Malibu Lagoon the “Riviera of California”

May 12, 2009 by Lisa Newton

During my recent bus ride to Malibu, my first stop was at the Malibu Lagoon State Beach, a 13 acre shallow water embayment occurring at the boundary of the Malibu Creek Watershed, the second largest watershed draining into Santa Monica Bay.

“Riviera of California”

The sand-barred lagoon, just off Malibu Point, is a resting and feeding estuary for more than 200 species of migrating and native birds.

Malibu Lagoon

The Malibu Lagoon is where Malibu Creek meets the Pacific Ocean.  The beach side of the lagoon is home to Surfrider Beach, world renowned as a surfing and recreational destination and receives approximately 1.5 million visitors every year.

Malibu Pier and Surfrider Beach

On the east side of Malibu Creek, the famous Malibu Pier allows for excellent saltwater fishing, dining, and just a great view. In fact, the California State Parks won the 2009 Los Angeles Conservancy Preservation Award for its restoration of the Malibu Pier. The conservancy recognized California State Parks for demonstrating its "solid stewardship of this beloved public resource by reversing decades of decay while staying true to its historic character."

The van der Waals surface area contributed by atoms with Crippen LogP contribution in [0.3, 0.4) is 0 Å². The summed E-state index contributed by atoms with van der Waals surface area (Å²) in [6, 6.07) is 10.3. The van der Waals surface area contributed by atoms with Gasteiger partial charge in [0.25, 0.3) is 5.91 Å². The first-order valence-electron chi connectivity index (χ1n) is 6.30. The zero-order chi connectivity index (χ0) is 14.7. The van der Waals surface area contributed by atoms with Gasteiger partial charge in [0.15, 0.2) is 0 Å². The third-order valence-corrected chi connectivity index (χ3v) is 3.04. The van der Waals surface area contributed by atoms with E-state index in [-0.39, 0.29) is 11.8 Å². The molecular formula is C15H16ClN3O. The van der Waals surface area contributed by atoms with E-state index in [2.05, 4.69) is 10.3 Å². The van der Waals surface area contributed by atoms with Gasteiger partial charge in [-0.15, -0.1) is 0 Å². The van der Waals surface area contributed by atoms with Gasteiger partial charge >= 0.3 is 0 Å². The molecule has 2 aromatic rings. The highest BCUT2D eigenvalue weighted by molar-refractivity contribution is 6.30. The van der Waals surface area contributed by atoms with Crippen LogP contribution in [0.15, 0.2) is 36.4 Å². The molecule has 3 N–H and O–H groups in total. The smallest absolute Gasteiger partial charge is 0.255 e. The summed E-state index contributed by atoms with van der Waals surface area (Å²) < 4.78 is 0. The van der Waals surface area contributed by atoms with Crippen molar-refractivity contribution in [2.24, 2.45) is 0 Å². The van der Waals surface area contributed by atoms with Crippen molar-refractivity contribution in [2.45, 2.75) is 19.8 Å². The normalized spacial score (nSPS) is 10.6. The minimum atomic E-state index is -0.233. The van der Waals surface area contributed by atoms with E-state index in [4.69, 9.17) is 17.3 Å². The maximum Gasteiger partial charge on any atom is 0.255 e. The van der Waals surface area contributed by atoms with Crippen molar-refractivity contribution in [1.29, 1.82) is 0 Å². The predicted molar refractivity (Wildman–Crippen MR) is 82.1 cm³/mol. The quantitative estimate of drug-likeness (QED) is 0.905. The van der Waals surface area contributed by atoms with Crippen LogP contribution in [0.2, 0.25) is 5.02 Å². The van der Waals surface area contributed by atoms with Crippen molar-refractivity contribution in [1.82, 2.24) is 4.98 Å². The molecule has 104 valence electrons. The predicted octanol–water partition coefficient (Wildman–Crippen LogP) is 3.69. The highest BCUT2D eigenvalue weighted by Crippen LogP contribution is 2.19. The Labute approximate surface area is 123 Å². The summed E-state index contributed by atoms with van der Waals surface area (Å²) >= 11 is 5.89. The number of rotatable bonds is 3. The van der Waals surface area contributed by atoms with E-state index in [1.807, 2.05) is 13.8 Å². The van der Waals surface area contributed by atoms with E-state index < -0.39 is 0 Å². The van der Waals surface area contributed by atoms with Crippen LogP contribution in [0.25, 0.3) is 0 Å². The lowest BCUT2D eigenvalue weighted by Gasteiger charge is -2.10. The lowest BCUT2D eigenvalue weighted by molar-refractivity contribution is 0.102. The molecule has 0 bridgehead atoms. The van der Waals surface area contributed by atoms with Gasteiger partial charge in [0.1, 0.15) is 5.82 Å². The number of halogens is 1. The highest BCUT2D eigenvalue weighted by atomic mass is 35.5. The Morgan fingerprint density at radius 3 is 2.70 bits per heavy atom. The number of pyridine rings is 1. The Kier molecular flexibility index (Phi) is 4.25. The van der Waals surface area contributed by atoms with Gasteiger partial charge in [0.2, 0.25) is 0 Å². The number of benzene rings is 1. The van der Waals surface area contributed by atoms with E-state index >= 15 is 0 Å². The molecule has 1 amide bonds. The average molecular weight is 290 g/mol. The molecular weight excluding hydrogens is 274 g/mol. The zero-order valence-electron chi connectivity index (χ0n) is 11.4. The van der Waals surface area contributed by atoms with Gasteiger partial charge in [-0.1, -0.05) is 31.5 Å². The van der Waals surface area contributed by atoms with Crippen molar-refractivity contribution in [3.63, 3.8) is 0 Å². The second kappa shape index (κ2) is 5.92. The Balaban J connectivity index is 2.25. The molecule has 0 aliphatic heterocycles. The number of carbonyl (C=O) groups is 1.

The Malibu Lagoon Master Enhancement Plan

The Malibu Lagoon Master Enhancement Plan

Click here for a larger image.

Malibu Lagoon has undergone many changes in its recent history. In fact, looking at it now, it’s hard to believe that the lagoon had previously been used as a dump site for fill material by Cal Trans and others in the 1950’s and 60’s.

By the late 1970’s the site was completely filled and housed two baseball fields. The size of the lagoon has been greatly diminished by urban development along the coast.